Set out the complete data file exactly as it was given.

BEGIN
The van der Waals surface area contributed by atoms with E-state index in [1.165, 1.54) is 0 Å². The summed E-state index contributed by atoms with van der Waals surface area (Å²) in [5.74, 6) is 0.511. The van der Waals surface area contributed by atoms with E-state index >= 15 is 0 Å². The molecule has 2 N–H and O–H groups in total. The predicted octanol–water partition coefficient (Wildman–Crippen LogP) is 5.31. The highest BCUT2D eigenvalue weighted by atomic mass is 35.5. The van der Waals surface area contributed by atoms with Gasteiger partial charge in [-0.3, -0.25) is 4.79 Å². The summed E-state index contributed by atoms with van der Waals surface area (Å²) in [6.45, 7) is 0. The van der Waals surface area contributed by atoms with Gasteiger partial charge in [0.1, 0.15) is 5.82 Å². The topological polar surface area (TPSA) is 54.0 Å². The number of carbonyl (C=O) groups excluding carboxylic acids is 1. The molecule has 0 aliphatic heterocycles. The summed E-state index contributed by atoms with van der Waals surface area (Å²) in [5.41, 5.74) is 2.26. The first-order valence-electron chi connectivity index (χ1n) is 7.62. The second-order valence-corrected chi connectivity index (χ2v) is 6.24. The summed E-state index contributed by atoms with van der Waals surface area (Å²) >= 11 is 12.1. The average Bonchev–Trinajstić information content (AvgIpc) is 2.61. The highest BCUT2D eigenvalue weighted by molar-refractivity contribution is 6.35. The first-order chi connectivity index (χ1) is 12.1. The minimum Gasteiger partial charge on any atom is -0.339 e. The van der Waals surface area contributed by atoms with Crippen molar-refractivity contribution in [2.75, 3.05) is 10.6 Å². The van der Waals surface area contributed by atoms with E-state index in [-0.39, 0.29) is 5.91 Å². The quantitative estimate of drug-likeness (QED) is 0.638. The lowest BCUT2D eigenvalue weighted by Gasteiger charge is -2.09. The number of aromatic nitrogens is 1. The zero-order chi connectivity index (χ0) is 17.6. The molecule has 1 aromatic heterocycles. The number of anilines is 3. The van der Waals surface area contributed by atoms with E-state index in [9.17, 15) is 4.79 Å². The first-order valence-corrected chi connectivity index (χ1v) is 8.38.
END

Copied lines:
The van der Waals surface area contributed by atoms with E-state index in [1.165, 1.54) is 0 Å². The summed E-state index contributed by atoms with van der Waals surface area (Å²) in [5.74, 6) is 0.511. The van der Waals surface area contributed by atoms with E-state index >= 15 is 0 Å². The molecule has 2 N–H and O–H groups in total. The predicted octanol–water partition coefficient (Wildman–Crippen LogP) is 5.31. The highest BCUT2D eigenvalue weighted by atomic mass is 35.5. The van der Waals surface area contributed by atoms with Gasteiger partial charge in [-0.3, -0.25) is 4.79 Å². The summed E-state index contributed by atoms with van der Waals surface area (Å²) in [6.45, 7) is 0. The van der Waals surface area contributed by atoms with Gasteiger partial charge in [0.1, 0.15) is 5.82 Å². The topological polar surface area (TPSA) is 54.0 Å². The number of carbonyl (C=O) groups excluding carboxylic acids is 1. The molecule has 0 aliphatic heterocycles. The summed E-state index contributed by atoms with van der Waals surface area (Å²) in [5.41, 5.74) is 2.26. The first-order valence-electron chi connectivity index (χ1n) is 7.62. The second-order valence-corrected chi connectivity index (χ2v) is 6.24. The summed E-state index contributed by atoms with van der Waals surface area (Å²) >= 11 is 12.1. The average Bonchev–Trinajstić information content (AvgIpc) is 2.61. The highest BCUT2D eigenvalue weighted by molar-refractivity contribution is 6.35. The first-order chi connectivity index (χ1) is 12.1. The minimum Gasteiger partial charge on any atom is -0.339 e. The van der Waals surface area contributed by atoms with Crippen molar-refractivity contribution in [2.75, 3.05) is 10.6 Å². The van der Waals surface area contributed by atoms with E-state index in [-0.39, 0.29) is 5.91 Å². The quantitative estimate of drug-likeness (QED) is 0.638. The lowest BCUT2D eigenvalue weighted by Gasteiger charge is -2.09. The number of aromatic nitrogens is 1. The zero-order chi connectivity index (χ0) is 17.6. The molecule has 1 aromatic heterocycles. The number of anilines is 3. The van der Waals surface area contributed by atoms with E-state index in [9.17, 15) is 4.79 Å². The first-order valence-corrected chi connectivity index (χ1v) is 8.38.